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Civics for Citizens: Everything You Need to Know about Impeachment

Everyone’s talking impeachment these days, but are you confused about what that actually means? Are you wondering how we arrived at such a funny word for such a serious political undertaking? We’re bringing back ‘Civics for Citizens’ as a monthly blog series to help you navigate these types of questions, so that we can all stay informed and on top of our game as citizens. Impeachment may be a big topic with hot takes (and peach emojis) flying left and right, but here are the basics you need to know to follow the news like a pro.  

Where does the word “impeachment” come from?

The word “impeach” has roots in Late Latin, Old French, and Late Middle English. From the Latin, we got impedicare, meaning “to catch or entangle,” while the Old French word empeche means to “impede or hinder.” 

Can only Presidents be impeached?

Any civil official can be impeached, including the Vice President, federal judges, heads of agencies, and of course the President. Fifteen of the 19 impeachment cases in U.S. history have involved judges, with one Secretary of War and early Senator in the mix too.

Today, however, Senators cannot be impeached at all. They are instead censured or expelled from Congress via different procedures.

When would Congress pursue impeachment?

The key factor in pursuing impeachment is the potential for harm or injury to society at large as a result of the “misconduct of public men,” regardless of motive or the ability to act with intent. This can include Presidential corruption, tyranny, betrayal of trust to a foreign power, and negligence or incapacity. 

The scope of impeachable offenses has grown and changed over time, but political “high crimes and misdemeanors” that are injurious to the state and society itself remain the primary focus. For a blast from the past, check out this article from the January 1867 issue of The Atlantic, which grapples with the “Causes for Which a President Can Be Impeached.”

What does the impeachment process look like?

In very simple terms, the impeachment process is as follows:

  • First, Congress investigates and decides whether or not they want to pursue impeachment. If after a majority vote the House decides to approve any of the charges, a.k.a. the “Articles of Impeachment,” then the official in question is formally “impeached.”
  • Next, the impeached official faces trial in the Senate, which has the final say on the matter. 
  • Lastly, the Senate must vote on each article separately. Each charge requires two-thirds voting “yes” for conviction. If there are multiple articles of impeachment, it only takes one conviction vote for removal to be automatic. 

Is impeachment like a regular criminal trial?

Impeachment is a noncriminal process, and the most that can happen as a result of impeachment is removal from office. Convicted officials are also barred from holding future office. This doesn’t mean that you can’t be under criminal investigation at the same time as impeachment proceedings. But there’s no possibility of a prison sentence or other criminal consequence as a result of an impeachment conviction.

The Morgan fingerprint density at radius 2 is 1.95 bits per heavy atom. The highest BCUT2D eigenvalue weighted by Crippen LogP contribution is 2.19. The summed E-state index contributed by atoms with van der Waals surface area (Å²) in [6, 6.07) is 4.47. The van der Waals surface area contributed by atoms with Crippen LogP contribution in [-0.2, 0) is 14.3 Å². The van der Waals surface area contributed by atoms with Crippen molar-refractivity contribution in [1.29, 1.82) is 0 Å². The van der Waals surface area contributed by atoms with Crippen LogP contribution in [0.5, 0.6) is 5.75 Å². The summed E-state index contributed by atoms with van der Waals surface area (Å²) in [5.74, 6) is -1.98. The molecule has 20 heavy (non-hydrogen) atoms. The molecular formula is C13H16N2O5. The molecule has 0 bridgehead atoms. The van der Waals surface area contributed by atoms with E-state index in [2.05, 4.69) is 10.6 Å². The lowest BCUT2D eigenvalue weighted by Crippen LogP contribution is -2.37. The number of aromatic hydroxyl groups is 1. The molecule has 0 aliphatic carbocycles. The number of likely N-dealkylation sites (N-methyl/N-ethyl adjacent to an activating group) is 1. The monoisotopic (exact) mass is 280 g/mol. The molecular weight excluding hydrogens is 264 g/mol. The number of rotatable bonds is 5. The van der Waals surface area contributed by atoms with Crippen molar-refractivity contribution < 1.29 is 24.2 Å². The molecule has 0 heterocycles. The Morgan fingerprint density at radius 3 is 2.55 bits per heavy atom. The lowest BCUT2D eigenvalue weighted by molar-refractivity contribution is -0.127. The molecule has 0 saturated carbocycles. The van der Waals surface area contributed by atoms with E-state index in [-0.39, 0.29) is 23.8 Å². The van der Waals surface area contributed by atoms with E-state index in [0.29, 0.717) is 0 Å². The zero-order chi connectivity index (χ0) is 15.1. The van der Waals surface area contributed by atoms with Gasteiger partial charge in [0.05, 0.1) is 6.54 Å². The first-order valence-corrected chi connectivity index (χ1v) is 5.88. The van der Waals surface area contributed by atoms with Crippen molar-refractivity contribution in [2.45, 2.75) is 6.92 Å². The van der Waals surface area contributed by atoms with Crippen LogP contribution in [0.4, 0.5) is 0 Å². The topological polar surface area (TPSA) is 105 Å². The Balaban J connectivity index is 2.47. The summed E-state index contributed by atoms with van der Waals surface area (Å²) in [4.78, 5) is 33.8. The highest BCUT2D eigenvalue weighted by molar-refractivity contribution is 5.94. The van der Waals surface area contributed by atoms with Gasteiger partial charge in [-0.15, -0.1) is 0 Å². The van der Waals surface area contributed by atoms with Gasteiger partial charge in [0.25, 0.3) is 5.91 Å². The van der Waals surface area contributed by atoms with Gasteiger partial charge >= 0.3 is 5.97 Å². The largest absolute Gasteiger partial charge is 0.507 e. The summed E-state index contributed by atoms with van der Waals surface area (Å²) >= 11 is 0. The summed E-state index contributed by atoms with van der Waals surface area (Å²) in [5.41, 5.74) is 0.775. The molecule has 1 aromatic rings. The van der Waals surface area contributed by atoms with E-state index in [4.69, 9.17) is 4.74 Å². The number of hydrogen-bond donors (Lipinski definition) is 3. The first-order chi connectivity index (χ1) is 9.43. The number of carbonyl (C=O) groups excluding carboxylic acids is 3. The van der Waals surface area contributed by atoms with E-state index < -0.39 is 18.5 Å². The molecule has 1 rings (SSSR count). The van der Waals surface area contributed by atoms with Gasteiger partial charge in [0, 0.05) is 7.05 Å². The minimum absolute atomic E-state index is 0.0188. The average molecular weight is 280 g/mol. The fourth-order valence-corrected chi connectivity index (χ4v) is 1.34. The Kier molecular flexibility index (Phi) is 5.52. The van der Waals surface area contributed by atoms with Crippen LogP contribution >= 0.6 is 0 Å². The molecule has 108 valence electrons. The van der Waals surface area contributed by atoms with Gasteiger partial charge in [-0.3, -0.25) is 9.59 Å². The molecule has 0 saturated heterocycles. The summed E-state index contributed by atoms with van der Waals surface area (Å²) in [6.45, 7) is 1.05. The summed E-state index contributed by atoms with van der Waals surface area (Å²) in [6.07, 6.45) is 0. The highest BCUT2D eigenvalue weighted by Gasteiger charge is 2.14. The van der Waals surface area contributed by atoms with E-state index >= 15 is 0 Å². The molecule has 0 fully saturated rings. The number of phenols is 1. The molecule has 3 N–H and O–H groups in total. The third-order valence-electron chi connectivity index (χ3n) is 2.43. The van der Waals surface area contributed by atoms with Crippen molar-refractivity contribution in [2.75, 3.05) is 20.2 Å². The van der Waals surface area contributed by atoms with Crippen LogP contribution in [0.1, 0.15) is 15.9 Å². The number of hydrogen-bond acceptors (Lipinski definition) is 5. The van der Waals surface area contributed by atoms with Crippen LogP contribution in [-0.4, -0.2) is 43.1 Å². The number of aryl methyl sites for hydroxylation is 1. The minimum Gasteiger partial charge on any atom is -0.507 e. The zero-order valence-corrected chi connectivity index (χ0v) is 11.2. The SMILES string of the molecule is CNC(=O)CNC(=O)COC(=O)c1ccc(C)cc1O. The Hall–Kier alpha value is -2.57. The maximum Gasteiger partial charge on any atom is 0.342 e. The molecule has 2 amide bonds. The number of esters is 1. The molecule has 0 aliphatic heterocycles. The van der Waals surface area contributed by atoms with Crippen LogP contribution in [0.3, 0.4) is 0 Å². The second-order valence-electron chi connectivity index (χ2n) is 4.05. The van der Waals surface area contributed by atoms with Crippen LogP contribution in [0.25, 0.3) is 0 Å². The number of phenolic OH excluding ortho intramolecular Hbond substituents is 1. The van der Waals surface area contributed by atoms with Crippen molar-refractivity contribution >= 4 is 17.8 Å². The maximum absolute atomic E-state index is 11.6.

Does impeachment always end in removal from office?

Impeached officials aren’t always removed from their post at the end of the whole ordeal. Sometimes, an individual will choose to resign before the process is over, or they’ll be acquitted at the conclusion of their trial. For example, President Bill Clinton was acquitted though we still say he was impeached. On the other hand, President Richard Nixon resigned in August 1974, right before the House could vote on articles of impeachment. He was never formally impeached, but the process was underway.

Want to learn more? Read…

Cover of the book, "A Citizen's Guide to Impeachment" by Barbara A. Radnofsky

Published by Melville House

A Citizen’s Guide to Impeachment,  Barbara A. Radnofsky 

This 80-page primer (and the main source for this post) is a straightforward, but fascinating lens back in time. Radnofsky traces the history of impeachment in the U.S. to the drafting of the Constitution, and to all the debates about the potential for treason, abuses of power, and personal gain at the expense of the people in the newly formed American government.  

She deconstructs the language used in old British law and our own Constitution, including that famous phrase “high Crimes and Misdemeanors,” while reinforcing key clarifications throughout the text. The second half of the book runs through all 19 impeachment cases in American history, with a brief overview of the story and key takeaways from each particular case. Whatever your starting point, this is a fantastic guide to help catch you up in a hurry amidst our whirlwind news cycle.  


About the Author

Paige is the Programs and Office Assistant at The Andrew Goodman Foundation. She graduated from Emerson College with a B.A. in Writing, Literature, and Publishing. While in Boston, Paige became involved with her college’s Office of Service Learning and Community Action, completing the AmeriCorps Student Leaders in Service program as a senior. During this time, she volunteered on urban farms alongside high school-aged leaders and mailed packages with a local books-to-prison program, among other opportunities. Paige continues to be passionate about sharing resources and correspondence with incarcerated individuals, as well as volunteering with community-focused farms. Prior to joining AGF, she worked at The Garden Club of America, where she provided administrative support for member garden clubs across the country, in addition to several volunteer-led national committees.